One of the highlights of our snowbird lifestyle is touring national parks. National Park Service sites are a great national resource—places where nature, history, geology, art, culture, and wildlife are protected and preserved forever.
From the cool forests of Sequoia National Park to the barren heat of Death Valley to the remote Capitol Reef National Park, to South Carolina’s Congaree National Park, largest old-growth forest in the southeastern United States—there’s something for everyone. Literally.
National parks aren’t just summer destinations. Many parks see significant visitation during the fall and winter months, offering everything from wildlife to fall foliage to cooler temperatures.
While every national park has its own charm, here is my list of National Park Service sites with great appeal for snowbirds during their autumn and winter travels.
is a diverse area of sand dunes, dry lakes, flat valleys, extraordinarily rugged mountains, granitic monoliths, and oases. The park consists of two deserts: the Colorado which offers low desert formations and plant life, such as ocotillo, and teddy bear cholla cactus; and the Mojave. This higher, cooler, wetter region is the natural habitat of the Joshua tree.
Be amazed at the largest trees on Earth. Big trees are the prime attraction of Sequoia and Kings Canyon. The scale and grandeur of these reddish giants is stunning. The centerpiece of the Giant Forest, General Sherman, is the world-record holder for the most massive living thing.
At Pinnacles, the possibilities for discovery are limitless. The remains of an ancient volcanic field consisting of massive monoliths, rocky spires, pinnacles, red crags, and talus cave, rise out of the chaparral-covered Gabilan Mountains, a sanctuary for the California condor. Hiking and rock climbing are popular activities in Pinnacles National Park.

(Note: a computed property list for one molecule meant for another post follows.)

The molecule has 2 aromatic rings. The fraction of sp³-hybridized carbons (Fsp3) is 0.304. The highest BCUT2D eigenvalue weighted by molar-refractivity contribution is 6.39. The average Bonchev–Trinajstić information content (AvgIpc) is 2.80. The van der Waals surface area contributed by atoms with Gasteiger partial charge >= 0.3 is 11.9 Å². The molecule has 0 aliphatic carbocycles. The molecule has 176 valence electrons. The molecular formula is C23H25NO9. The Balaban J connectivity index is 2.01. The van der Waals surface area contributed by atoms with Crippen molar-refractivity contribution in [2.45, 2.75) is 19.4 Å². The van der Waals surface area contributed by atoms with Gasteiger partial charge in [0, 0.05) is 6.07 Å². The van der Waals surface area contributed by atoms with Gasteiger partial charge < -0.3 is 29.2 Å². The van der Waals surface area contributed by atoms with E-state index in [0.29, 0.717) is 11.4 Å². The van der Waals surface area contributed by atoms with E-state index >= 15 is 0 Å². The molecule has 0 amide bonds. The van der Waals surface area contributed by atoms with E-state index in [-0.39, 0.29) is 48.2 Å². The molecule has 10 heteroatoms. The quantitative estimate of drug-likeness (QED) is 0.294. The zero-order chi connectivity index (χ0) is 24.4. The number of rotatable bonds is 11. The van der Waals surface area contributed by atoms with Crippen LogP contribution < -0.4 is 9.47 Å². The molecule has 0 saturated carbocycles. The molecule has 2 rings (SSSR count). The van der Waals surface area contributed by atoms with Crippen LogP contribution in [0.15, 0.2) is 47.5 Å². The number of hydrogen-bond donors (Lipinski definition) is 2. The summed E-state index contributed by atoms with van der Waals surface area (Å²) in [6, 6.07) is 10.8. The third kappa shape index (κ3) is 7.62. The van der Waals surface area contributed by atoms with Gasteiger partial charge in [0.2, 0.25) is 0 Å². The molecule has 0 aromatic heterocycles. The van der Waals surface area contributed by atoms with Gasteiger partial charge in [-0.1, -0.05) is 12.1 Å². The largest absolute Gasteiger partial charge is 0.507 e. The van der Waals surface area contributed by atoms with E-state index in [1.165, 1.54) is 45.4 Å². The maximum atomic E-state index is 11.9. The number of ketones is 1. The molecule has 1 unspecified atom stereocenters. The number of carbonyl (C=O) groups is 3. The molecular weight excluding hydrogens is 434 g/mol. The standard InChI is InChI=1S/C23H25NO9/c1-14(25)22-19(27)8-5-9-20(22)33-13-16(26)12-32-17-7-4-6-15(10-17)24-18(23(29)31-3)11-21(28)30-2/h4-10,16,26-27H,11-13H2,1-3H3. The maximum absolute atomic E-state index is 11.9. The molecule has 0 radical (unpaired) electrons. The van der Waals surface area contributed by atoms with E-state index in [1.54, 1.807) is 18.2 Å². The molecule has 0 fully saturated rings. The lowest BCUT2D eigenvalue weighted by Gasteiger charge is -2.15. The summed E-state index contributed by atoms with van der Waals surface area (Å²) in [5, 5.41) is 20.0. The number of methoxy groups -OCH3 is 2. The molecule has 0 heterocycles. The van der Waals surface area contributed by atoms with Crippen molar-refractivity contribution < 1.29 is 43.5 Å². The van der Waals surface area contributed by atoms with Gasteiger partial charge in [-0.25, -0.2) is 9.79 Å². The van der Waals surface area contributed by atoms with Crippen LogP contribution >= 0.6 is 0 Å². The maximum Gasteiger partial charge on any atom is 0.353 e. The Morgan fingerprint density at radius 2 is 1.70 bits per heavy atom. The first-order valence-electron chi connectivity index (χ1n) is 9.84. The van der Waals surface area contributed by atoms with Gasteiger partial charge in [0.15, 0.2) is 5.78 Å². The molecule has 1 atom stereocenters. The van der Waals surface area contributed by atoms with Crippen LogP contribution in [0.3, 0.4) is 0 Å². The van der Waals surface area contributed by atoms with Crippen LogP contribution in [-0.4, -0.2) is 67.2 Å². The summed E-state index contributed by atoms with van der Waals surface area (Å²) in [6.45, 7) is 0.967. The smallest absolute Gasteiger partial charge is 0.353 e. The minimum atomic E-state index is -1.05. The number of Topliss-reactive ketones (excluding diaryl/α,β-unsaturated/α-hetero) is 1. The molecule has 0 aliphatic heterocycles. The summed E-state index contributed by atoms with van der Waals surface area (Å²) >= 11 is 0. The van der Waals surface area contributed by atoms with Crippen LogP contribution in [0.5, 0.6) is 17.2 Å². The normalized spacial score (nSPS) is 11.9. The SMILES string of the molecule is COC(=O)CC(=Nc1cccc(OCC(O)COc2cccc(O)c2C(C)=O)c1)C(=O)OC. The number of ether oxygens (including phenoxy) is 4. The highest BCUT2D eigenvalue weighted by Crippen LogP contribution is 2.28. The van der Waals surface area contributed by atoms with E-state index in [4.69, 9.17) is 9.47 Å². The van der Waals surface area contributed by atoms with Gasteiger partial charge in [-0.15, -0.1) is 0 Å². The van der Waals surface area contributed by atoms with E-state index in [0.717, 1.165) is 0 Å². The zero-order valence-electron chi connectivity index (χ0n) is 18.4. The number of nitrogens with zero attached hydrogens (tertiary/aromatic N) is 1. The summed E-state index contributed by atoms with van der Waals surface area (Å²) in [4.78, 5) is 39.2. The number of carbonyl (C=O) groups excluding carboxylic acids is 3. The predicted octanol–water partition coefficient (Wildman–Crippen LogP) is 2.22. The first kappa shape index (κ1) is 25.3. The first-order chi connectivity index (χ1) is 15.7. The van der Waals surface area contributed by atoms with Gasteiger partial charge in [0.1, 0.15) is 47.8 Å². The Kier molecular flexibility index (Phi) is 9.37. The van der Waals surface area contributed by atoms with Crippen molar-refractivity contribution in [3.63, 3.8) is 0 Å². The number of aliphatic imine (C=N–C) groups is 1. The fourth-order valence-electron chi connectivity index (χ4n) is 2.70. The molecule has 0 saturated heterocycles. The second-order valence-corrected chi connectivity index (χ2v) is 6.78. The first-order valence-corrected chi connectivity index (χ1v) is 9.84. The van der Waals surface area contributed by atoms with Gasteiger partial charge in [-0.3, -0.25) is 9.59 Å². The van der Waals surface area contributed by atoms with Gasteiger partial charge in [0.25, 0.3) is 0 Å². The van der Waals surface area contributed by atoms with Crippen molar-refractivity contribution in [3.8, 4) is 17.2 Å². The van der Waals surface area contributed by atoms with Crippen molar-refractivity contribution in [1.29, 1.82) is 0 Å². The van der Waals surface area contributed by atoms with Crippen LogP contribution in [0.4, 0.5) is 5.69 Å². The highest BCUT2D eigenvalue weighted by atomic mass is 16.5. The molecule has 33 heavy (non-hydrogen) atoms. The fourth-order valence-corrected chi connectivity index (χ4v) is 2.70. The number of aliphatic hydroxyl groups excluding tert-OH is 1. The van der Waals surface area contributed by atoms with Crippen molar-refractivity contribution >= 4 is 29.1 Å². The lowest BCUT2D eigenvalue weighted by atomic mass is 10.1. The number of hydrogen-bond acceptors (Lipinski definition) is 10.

From the breathtaking views along the Skyline Drive to the thrill of hiking to a mountain summit, it’s hard to leave Shenandoah without being inspired. Whether you’re looking to get in touch with nature, discover a piece of history, or simply relax in a serene environment, Shenandoah offers activities for visitors of all interests.
Situated in oak woodlands on the southern edge of the Huachuca Mountains, Coronado National Memorial offers a visitors center, Coronado Cave, hiking trails, and a scenic drive that culminates at Coronado Pass overlook (elevation 6,575 feet) with breathtaking views of the San Pedro Valley to the southeast and the San Raphael Valley to the west.
Petrified Forest National Park preserves one of the world’s largest and most vibrantly colored assemblies of petrified wood, historic structures, and archeological sites. The park is composed of two sections: the north section is a colorful badlands called the Painted Desert along with archaeological sites, and the southern section contains most of the petrified wood.
The park received its name in part from the great white rock formations resembling the U.S. Capitol building and from the sheer cliffs that presented a barrier to early travelers. However, it is the park’s multi-colored sandstone that earned it the nickname, “land of the sleeping rainbow,” by early settlers.
Zion National Park is known for its majestic towering rock mountains which rise to awe-inspiring heights. Zion is a lush green oasis, surrounded by startling sentinels of stone. With sheer, milky-white cliffs, and pristine waterfalls, Zion is one of the most beautiful places on earth.
Go underground at Carlsbad Caverns, a magical world of mysterious passageways, colossal rock formations, crystal-clear pools of water, and giant subterranean chambers. Most of the formations—or speleothems—found inside Carlsbad Cavern today were active and growing during the last ice age when instead of having a desert above the cave, there were pine forests.
Please Note: This is part of an on-going series on America’s National Parks Centennial
Those who dwell among the beauties and mysteries of the earth are never alone or weary of life.